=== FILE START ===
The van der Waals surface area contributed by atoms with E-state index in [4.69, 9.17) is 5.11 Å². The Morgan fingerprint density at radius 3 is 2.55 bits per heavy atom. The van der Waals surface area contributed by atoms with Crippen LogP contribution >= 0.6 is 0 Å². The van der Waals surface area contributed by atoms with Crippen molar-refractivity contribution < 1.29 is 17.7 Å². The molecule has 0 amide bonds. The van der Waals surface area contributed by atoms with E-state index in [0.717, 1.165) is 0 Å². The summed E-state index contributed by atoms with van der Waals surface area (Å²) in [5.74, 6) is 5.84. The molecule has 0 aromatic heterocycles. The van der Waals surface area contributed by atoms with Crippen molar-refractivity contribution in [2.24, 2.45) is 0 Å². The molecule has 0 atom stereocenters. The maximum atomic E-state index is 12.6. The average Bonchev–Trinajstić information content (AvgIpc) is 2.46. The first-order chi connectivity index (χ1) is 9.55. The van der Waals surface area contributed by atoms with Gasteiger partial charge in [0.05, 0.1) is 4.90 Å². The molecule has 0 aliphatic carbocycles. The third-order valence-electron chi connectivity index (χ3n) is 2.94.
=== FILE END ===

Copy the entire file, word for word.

The van der Waals surface area contributed by atoms with E-state index in [4.69, 9.17) is 5.11 Å². The Morgan fingerprint density at radius 3 is 2.55 bits per heavy atom. The van der Waals surface area contributed by atoms with Crippen LogP contribution >= 0.6 is 0 Å². The van der Waals surface area contributed by atoms with Crippen molar-refractivity contribution < 1.29 is 17.7 Å². The molecule has 0 amide bonds. The van der Waals surface area contributed by atoms with E-state index in [0.717, 1.165) is 0 Å². The summed E-state index contributed by atoms with van der Waals surface area (Å²) in [5.74, 6) is 5.84. The molecule has 0 aromatic heterocycles. The van der Waals surface area contributed by atoms with Crippen molar-refractivity contribution in [2.24, 2.45) is 0 Å². The molecule has 0 atom stereocenters. The maximum atomic E-state index is 12.6. The average Bonchev–Trinajstić information content (AvgIpc) is 2.46. The first-order chi connectivity index (χ1) is 9.55. The van der Waals surface area contributed by atoms with Gasteiger partial charge in [0.05, 0.1) is 4.90 Å². The molecule has 0 aliphatic carbocycles. The third-order valence-electron chi connectivity index (χ3n) is 2.94.